Design thinking enables designers to constantly develop products and services by creating multiple prototypes until a project is finalized. You can make physical or digital prototypes to visualize how the end product will look and function. It’s also an opportunity to communicate and understand concepts that can be helpful in the later stages of the design process. Asking and working on feedback from intended users will help you pinpoint areas for improvement and work on flaws that can negatively impact the end user experience.


Continuous and repeated testing helps refine new products and services. Your team must ensure that every model you make undergoes rigorous testing, observation and analysis. This process helps validate ideas and develop new ones to help effective iteration and deployment. Focusing on feedback during the testing phase will also allow you to design better solutions to user problems.

Idea board with sticky notes

IBM Design Thinking Principles

Design thinking always promotes asking questions and keeping an open mind about possibilities. Understanding your users’ needs will help you find breakthrough solutions for their problems. Knowing those principles will ensure you can scale and speed up your process to match your team and company’s growth. 

Here are some design thinking principles that guide organizations to success.

  • User outcomes: Design thinking allows teams and organizations to prioritize users’ needs. Anticipating what consumers want, how they feel about a product and what they will use it for helps designers ideate, iterate and create valuable outcomes for people.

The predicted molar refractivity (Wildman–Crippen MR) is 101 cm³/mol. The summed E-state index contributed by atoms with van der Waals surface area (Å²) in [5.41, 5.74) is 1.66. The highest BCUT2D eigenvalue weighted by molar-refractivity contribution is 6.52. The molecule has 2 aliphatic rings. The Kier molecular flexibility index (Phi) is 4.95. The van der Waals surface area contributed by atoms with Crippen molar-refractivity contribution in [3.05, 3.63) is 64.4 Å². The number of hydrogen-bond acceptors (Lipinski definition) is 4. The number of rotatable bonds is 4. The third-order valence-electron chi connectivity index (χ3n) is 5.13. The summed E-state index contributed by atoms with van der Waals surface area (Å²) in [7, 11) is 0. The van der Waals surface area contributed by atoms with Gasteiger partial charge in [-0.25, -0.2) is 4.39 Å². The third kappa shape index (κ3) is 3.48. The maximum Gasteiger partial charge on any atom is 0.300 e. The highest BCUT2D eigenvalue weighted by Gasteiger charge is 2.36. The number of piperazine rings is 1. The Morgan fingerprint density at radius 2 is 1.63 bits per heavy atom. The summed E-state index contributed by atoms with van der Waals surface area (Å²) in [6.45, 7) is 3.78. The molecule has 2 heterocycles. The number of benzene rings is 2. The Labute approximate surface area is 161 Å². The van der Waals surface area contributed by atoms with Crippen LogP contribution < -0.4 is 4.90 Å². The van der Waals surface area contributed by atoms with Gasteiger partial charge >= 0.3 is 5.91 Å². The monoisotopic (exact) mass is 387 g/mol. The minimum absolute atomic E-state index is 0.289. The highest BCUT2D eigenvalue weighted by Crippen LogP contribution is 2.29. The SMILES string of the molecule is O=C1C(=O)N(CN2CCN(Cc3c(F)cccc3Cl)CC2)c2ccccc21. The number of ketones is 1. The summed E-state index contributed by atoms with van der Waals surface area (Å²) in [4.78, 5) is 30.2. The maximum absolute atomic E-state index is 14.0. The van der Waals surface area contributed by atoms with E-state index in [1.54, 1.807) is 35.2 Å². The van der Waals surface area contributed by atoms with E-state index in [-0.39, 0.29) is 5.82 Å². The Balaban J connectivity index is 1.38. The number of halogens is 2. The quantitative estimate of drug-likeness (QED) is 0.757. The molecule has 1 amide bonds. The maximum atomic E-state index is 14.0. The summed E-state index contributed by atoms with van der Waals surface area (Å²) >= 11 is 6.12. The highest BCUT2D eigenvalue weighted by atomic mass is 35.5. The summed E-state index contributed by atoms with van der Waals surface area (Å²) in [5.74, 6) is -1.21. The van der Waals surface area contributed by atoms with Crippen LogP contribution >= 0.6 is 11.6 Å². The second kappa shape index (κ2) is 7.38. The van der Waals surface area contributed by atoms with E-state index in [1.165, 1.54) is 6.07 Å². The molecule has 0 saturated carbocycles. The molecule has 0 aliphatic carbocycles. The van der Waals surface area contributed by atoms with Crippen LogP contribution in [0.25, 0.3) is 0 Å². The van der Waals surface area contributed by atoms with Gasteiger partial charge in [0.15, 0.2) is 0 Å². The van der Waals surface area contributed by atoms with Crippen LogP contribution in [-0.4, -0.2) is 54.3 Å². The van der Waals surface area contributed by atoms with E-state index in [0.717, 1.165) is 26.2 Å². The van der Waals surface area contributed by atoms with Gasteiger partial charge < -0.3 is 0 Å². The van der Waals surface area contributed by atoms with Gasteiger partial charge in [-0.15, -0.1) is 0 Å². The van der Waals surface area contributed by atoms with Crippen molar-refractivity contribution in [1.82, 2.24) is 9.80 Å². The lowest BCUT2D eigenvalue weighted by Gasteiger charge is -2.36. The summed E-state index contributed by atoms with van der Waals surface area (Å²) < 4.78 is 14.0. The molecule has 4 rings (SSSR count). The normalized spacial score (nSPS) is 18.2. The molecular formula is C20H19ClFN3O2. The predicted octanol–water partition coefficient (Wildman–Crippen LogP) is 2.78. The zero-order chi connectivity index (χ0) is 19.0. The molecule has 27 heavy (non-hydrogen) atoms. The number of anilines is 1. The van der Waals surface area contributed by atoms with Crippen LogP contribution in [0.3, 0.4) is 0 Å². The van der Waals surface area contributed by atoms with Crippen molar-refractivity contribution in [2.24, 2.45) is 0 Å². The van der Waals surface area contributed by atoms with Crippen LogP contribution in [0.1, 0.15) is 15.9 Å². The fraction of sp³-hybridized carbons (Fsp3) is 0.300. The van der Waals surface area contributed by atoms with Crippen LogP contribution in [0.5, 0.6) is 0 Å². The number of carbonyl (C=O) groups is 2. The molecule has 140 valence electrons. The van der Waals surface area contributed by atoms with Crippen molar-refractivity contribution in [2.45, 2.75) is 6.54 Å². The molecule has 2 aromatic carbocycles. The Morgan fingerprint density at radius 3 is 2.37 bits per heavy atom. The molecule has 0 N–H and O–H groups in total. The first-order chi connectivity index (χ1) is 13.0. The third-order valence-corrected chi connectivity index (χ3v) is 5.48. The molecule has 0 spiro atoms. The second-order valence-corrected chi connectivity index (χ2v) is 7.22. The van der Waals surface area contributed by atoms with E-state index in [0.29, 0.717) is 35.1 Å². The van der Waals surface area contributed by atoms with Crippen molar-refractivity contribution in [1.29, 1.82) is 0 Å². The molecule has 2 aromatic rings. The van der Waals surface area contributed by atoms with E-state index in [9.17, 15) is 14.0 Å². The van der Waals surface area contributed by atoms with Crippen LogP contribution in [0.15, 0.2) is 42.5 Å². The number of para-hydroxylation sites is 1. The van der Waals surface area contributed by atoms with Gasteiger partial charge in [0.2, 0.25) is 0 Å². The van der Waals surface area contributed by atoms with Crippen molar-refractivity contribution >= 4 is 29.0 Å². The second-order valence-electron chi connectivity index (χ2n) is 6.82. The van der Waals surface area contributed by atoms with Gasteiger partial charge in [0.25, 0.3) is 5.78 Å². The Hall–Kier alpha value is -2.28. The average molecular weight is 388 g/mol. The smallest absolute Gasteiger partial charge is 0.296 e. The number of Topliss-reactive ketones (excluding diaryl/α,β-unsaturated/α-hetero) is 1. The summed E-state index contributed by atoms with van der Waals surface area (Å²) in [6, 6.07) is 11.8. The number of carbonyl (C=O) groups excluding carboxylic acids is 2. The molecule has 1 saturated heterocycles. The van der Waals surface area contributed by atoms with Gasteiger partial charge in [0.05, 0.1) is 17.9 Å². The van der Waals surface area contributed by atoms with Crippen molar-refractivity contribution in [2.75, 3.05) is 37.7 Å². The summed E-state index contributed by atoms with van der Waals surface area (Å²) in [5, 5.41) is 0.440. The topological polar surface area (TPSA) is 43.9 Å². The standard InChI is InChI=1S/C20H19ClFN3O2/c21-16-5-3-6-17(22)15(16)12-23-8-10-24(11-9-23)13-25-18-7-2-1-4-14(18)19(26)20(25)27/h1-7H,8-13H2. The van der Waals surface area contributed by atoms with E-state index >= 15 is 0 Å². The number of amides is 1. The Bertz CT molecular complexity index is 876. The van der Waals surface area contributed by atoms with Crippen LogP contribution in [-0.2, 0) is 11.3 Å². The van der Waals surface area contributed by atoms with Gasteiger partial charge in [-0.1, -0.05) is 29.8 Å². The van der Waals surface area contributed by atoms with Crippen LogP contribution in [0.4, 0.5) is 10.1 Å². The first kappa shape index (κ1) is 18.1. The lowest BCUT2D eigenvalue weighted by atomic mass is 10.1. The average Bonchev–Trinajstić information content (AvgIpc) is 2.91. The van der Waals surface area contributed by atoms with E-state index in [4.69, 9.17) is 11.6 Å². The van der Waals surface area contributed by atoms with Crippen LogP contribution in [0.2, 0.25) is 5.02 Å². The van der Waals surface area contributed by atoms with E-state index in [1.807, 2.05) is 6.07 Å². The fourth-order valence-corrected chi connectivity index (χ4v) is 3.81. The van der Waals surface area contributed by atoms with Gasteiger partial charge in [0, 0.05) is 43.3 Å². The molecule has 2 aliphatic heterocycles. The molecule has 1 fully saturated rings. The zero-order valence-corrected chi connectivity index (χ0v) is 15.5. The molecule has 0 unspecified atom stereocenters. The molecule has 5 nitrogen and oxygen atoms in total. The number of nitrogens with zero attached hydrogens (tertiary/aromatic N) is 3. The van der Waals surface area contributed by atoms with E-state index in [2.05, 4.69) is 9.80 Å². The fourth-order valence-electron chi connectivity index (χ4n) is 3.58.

• Restless reinvention: With design thinking, the creation process is never done. Instead of adopting a linear approach to creating a product or service, teams and companies use a circular model to help them reinvent their offerings. This process ensures continuous improvement by treating a project as a work in progress.
  • Diverse empowered teams: Bringing together team members with different backgrounds helps establish creative ways to tackle unique problems. Design thinking uses diversity to find breakthrough solutions by relying on every member’s specific skills, perspectives and thought processes. 

How to Apply IBM Design Thinking to Your Business

Whether you’re establishing a new business or looking to reform your team, adopting the tenets of design thinking can help you become more in tune with your clients. Here are several ways you can incorporate the user-centered approach into your work.

  1. Define the user problem and view it from their perspective instead of relying on purely business-centric models.
  2. User surveys, interviews and other user-based research to pinpoint pain points, problems and opportunities.
  3. Form teams from diverse backgrounds and involve every member in brainstorming solutions and ideation.